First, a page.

Theatre major Adam Bloom ’99 felt that the the increased availablity of spaces created by the new center would lead to greater number of plays and a “revitalization” of the Williams theatre community. “The increase in available performance spaces on campus is certainly welcome. Currier Ballroom and the Tyler Moose Room are fine for some productions, but hardly adaptable beyond a few quickly exhaustable configurations.”
Bloom further speculated that, “The utterly silly ‘avant garde versus popular theater’ debate would simply disappear if there were enough productions available per year to accommodate both.”
The center is likely to have an equal, if not greater effect on Williamstown. The plans for the new center are coinciding with the town planning of the future of Spring Street. The center will extend west from the corner of Walden Street and Spring Street, and could displace The Travel Store and Robyn’s Restaurant. The structure, likely to be horizontal, is expected to blend in with the existing architecture on the street.
The building will necessitate a large plot of land. In addition to the building, estimated to become 60,000-80,000 square feet, addition space is required for landscaping and parking.
Although no specific plans have been finalized, Payne said he feels this initial plan is “do-able.”
The Williamstown Summer Theatre Festival is expected to benefit greatly from the center, which will provide additional space for rehearsals and performances. Presently all summer plays and theatre productions are held in the Adams Memorial Theatre.
Payne expects all plays will show at the center after its construction. Thus, the AMT will be used as a Chapin Hall alternative for various lectures and other productions. Payne said the AMT would provide a good space to house lectures because of its 400-500 people capacity, providing another alternative to Chapin’s 1,000 capacity and Brooks-Rogers 200-300 capacity.
The reaction of town residents is mixed. Roger St. Pierre, owner of St.Pierre’s Barbershop, says he does not know what to think of the center and its relation to his business. He cites this is primarily because of the lack of information the College gave on the new center. His biggest concern is that the center will “monopolize parking on Spring Street.” However, he remains hopeful the project will eventually be beneficial to all of Spring Street and to Williamstown.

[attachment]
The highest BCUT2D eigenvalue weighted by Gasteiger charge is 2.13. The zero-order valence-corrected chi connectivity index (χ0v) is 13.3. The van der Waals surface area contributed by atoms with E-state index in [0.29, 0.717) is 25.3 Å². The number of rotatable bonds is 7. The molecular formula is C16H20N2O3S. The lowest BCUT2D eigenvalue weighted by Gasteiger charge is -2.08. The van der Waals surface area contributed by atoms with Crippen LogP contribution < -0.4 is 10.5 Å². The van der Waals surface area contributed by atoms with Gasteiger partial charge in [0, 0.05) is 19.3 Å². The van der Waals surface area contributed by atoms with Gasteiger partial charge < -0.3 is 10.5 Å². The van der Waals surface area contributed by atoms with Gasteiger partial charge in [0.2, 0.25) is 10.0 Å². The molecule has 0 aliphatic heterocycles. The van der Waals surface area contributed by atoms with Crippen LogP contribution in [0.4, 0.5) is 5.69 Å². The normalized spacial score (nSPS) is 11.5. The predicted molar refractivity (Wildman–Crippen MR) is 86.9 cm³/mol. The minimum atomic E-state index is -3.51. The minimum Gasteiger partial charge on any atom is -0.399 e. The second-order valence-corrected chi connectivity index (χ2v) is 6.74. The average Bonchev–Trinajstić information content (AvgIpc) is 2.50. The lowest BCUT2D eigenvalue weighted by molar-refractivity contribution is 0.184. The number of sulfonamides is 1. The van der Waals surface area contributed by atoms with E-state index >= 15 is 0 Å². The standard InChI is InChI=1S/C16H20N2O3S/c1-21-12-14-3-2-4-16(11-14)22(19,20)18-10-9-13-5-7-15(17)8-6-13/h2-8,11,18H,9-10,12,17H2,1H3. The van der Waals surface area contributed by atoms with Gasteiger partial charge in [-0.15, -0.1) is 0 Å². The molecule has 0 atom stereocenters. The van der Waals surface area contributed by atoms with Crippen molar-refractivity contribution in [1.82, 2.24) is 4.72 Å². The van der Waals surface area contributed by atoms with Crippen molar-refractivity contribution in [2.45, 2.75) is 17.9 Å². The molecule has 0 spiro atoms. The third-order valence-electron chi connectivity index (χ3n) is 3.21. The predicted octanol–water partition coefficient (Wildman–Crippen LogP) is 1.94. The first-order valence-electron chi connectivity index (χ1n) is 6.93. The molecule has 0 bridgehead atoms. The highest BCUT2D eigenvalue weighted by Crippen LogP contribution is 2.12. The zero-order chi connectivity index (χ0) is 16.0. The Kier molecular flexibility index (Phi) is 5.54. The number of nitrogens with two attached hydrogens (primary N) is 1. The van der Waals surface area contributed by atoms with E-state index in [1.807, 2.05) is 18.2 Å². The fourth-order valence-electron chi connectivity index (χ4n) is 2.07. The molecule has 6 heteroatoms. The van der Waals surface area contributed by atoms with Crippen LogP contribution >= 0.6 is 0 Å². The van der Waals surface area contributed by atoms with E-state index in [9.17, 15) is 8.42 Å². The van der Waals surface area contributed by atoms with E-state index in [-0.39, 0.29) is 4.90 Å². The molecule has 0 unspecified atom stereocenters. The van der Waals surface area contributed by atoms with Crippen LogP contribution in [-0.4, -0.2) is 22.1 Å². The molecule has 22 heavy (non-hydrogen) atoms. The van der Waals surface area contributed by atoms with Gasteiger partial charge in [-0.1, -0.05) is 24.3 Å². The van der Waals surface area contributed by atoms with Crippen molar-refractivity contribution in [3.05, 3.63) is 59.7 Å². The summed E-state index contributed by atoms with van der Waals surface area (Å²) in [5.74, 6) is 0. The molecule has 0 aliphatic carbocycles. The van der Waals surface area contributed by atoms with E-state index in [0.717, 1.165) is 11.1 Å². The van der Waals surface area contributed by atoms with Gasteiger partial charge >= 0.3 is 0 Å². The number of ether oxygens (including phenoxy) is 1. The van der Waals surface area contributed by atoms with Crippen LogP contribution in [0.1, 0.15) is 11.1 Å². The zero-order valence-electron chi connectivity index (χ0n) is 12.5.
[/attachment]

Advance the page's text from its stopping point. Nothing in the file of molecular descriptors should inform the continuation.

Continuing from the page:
“The College must be sensitive to the needs not only of the performing arts center but also to the town and business community,” he said. “$20 million is an awful lot of money. But I’m optimistic that the bright minds at the College will figure out a way to leave opportunities for everybody if it’s done right.”
Despite the potential parking problems, many business owners on Spring Street have little fear of the performing arts center. Robin MacDonald, owner of Robin’s Restaurant on Spring Street, the establishment that may be displaced with the new center, feels that the college will work with the business community as it prepares for the new center.
“The college will include me in their plans,” MacDonald said. “That’s what they do with businesses.”
She points to the building of Chandler Gym ten years ago as evidence, pointing out that the College built new facilities for four of the businesses that had to be displaced as a result of the gym construction.
She, like many others in Williamstown, generally feels that the center will tremendously help the town in general.” I think it’s great that there’s going to be a performing arts center. I think it’s going to be great for our business. Every performing arts center needs a fine restaurant.”